WOODSTOCK – Shenandoah County residents of all stripes and party affiliations streamed into the American Legion Post #199 on Monday morning to clear the air with their congressman.
U.S. Rep. Ben Cline, (R-6th District), has been making the rounds through his district to meet his constituents, update them on his time in Washington as a freshman congressman, and hear the problems that face them back home.
Cline emphasized the contrast between his time in the state legislature — as a member of the majority — to his brief stint in Washington as a member of the minority amid fierce partisan battles playing out in the media.
“I can talk to you about what I’m seeing in Washington and boy, it has been quite the education,” Cline said. “Nothing prepared me for what I encountered when I got to Washington. The dysfunction and the gridlock, it is incredible.”
That gridlock, Cline said, has as much to do with politicians talking over and past each other to score fast political points as the issues they take up. Members of both parties, he said, are busy trying to stuff as much as they can into bills, attaching large amendments to what would otherwise be bipartisan efforts, that little is getting done.
For his part, he said, he has tried to build bridges and relationships with his colleagues who are Democrats.
One hurdle to bipartisanship, one constituent said, is the president, who regularly takes to Twitter to express his disdain for the Democrats opposing his administration.
Other constituents followed up with a flurry of questions about the Mueller report, a two-part investigation into Russian interference in the 2016 presidential election and potential obstruction of justice by the Trump administration, and Attorney General William Barr and what Cline – a member of the House Judiciary Committee – thought about Barr and other Trump administration officials refusing to comply with subpoenas his committee issued.
“I voted with the full House to release the full Mueller report when it was received,” Cline said. “The [Department of Justice] did that with the redactions. I would like to see that without the redactions so we can release it.”
“I voted against holding Attorney General Barr in contempt because the subpoena for him was for the full Mueller report, including grand jury testimony.”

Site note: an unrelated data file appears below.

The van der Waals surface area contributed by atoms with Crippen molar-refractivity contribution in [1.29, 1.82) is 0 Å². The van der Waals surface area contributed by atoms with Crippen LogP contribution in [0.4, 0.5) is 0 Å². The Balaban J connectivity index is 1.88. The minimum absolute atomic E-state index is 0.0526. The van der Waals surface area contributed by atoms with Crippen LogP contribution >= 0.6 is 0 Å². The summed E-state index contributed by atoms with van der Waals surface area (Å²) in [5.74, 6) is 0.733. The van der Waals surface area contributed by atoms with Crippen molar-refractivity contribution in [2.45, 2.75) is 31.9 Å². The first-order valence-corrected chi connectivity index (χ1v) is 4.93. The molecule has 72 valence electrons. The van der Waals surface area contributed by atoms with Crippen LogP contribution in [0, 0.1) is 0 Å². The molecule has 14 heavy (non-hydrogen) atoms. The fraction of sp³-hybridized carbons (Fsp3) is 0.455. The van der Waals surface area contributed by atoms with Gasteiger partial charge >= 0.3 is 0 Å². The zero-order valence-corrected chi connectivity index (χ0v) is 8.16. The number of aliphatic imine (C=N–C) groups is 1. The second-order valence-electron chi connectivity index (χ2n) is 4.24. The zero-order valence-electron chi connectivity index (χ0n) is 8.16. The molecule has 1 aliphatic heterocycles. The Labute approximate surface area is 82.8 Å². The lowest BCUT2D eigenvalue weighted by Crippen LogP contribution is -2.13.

The federal rules of criminal procedure do not allow grand jury testimony to be released, Cline said, which led him to say he believed the House and Senate Judiciary committees were asking Barr to commit a crime.
Congress has the power to amend the rules of procedure but Cline said that option hasn’t been discussed.
“I think the protection of the individuals who have testified before grand juries is paramount, and I don’t think Congress has examined removing that protection,” he said. “My understanding is they don’t even have to remove the 6(e) authority. They can just go pass an impeachment resolution that includes the ability to subpoena grand jury testimony and they get it.”
While questions about Barr, the Mueller report and possible impeachment proceedings dominated much of the conversation, some questions hit closer to home in the county.
Some constituents asked Cline about the tariffs imposed on China and Mexico that are hurting agricultural production — a leading source of income for Shenandoah County — as well as how he plans to facilitate agriculture worker programs for immigrants.
“The ag worker programs are critical,” he said. “We have to make sure we have the necessary labor coming into this country. But what we have is a broken process where it takes too long to get approval. The time you’re often permitted to stay is too short.”
Barriers to entry and short leashes lead to people coming in and violating agreements or coming in illegally, Cline said. In order to have a more successful farm worker program, and immigration policy as a whole, interim steps have to be considered by both parties. Trying to tackle the entire immigration debate at once, he said, will take too long and the crisis at the border needs to be addressed immediately.
“Let’s get money to the border to provide additional beds,” he said, “to provide additional judges to get the process back on track.”
Tariffs are the second piece of the agricultural puzzle Cline and others in Washington are trying to sort through. Millions of dollars in tariffs on Chinese — and soon-to-be Mexican — goods have forced the Trump administration and U.S. Department of Agriculture to dole out millions of dollars in subsidies to struggling farmers.
Historically, levying tariffs was the job of Congress but more recently, presidents have taken the reins of conducting international trade agreements.
Cline said it would be “too cumbersome” for Congress to negotiate with China, and it is better to have an individual — the president — lead the talks.
“The tariffs are a short-term effort to rectify trade imbalances with countries,” he said. “This president has used tariffs as a tool, and most of us are prepared to give it time to see if it works. I am not a fan of long-term tariffs. I am a free trade advocate. I don’t view them as a long-term solution but in the short term I see some movement and some of them working.”